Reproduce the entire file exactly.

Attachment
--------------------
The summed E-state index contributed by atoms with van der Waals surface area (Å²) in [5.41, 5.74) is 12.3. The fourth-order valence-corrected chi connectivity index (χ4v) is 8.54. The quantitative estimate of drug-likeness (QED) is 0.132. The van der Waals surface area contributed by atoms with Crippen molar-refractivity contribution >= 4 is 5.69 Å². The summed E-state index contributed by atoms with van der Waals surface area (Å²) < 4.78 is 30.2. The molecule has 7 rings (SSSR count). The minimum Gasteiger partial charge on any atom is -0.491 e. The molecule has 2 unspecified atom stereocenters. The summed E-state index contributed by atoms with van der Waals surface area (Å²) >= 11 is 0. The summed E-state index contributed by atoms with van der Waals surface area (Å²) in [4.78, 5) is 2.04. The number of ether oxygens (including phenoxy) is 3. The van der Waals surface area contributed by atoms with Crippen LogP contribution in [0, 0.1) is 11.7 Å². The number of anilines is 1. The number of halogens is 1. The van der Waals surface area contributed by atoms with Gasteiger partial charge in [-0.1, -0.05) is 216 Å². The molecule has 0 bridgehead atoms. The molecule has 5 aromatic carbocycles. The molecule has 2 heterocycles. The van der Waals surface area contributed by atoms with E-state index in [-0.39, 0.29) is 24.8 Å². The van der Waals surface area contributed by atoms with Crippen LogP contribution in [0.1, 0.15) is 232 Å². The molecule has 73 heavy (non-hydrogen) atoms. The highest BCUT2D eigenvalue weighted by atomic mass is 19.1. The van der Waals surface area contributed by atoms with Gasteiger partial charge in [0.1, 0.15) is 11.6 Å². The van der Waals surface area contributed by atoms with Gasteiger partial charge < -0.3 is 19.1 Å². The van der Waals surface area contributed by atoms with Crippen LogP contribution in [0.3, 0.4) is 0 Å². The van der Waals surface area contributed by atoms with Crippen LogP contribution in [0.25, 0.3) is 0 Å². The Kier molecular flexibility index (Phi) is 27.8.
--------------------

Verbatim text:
The summed E-state index contributed by atoms with van der Waals surface area (Å²) in [5.41, 5.74) is 12.3. The fourth-order valence-corrected chi connectivity index (χ4v) is 8.54. The quantitative estimate of drug-likeness (QED) is 0.132. The van der Waals surface area contributed by atoms with Crippen molar-refractivity contribution >= 4 is 5.69 Å². The summed E-state index contributed by atoms with van der Waals surface area (Å²) < 4.78 is 30.2. The molecule has 7 rings (SSSR count). The minimum Gasteiger partial charge on any atom is -0.491 e. The molecule has 2 unspecified atom stereocenters. The summed E-state index contributed by atoms with van der Waals surface area (Å²) >= 11 is 0. The summed E-state index contributed by atoms with van der Waals surface area (Å²) in [4.78, 5) is 2.04. The number of ether oxygens (including phenoxy) is 3. The van der Waals surface area contributed by atoms with Crippen LogP contribution in [0, 0.1) is 11.7 Å². The number of anilines is 1. The number of halogens is 1. The van der Waals surface area contributed by atoms with Gasteiger partial charge in [-0.1, -0.05) is 216 Å². The molecule has 0 bridgehead atoms. The molecule has 5 aromatic carbocycles. The molecule has 2 heterocycles. The van der Waals surface area contributed by atoms with E-state index in [-0.39, 0.29) is 24.8 Å². The van der Waals surface area contributed by atoms with Crippen LogP contribution in [0.1, 0.15) is 232 Å². The molecule has 73 heavy (non-hydrogen) atoms. The highest BCUT2D eigenvalue weighted by atomic mass is 19.1. The van der Waals surface area contributed by atoms with Gasteiger partial charge in [0.1, 0.15) is 11.6 Å². The van der Waals surface area contributed by atoms with Gasteiger partial charge < -0.3 is 19.1 Å². The van der Waals surface area contributed by atoms with Crippen LogP contribution in [0.3, 0.4) is 0 Å². The van der Waals surface area contributed by atoms with Crippen LogP contribution in [0.25, 0.3) is 0 Å². The Kier molecular flexibility index (Phi) is 27.8.